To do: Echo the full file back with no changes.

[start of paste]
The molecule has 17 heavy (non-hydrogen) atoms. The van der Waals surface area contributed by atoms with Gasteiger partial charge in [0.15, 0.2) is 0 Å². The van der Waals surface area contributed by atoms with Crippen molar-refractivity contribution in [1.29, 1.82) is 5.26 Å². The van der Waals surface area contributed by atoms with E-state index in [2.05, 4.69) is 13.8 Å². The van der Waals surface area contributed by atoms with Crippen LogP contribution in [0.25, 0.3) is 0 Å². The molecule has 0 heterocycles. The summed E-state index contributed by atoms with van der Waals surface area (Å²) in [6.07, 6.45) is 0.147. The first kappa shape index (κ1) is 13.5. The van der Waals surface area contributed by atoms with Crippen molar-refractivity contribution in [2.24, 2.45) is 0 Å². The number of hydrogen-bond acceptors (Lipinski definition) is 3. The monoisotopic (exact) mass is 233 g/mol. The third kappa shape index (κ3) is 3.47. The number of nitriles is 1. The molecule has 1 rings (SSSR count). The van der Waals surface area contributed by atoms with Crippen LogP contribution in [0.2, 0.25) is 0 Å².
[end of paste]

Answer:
The molecule has 17 heavy (non-hydrogen) atoms. The van der Waals surface area contributed by atoms with Gasteiger partial charge in [0.15, 0.2) is 0 Å². The van der Waals surface area contributed by atoms with Crippen molar-refractivity contribution in [1.29, 1.82) is 5.26 Å². The van der Waals surface area contributed by atoms with E-state index in [2.05, 4.69) is 13.8 Å². The van der Waals surface area contributed by atoms with Crippen LogP contribution in [0.25, 0.3) is 0 Å². The molecule has 0 heterocycles. The summed E-state index contributed by atoms with van der Waals surface area (Å²) in [6.07, 6.45) is 0.147. The first kappa shape index (κ1) is 13.5. The van der Waals surface area contributed by atoms with Crippen molar-refractivity contribution in [2.24, 2.45) is 0 Å². The number of hydrogen-bond acceptors (Lipinski definition) is 3. The monoisotopic (exact) mass is 233 g/mol. The third kappa shape index (κ3) is 3.47. The number of nitriles is 1. The molecule has 1 rings (SSSR count). The van der Waals surface area contributed by atoms with Crippen LogP contribution in [0.2, 0.25) is 0 Å².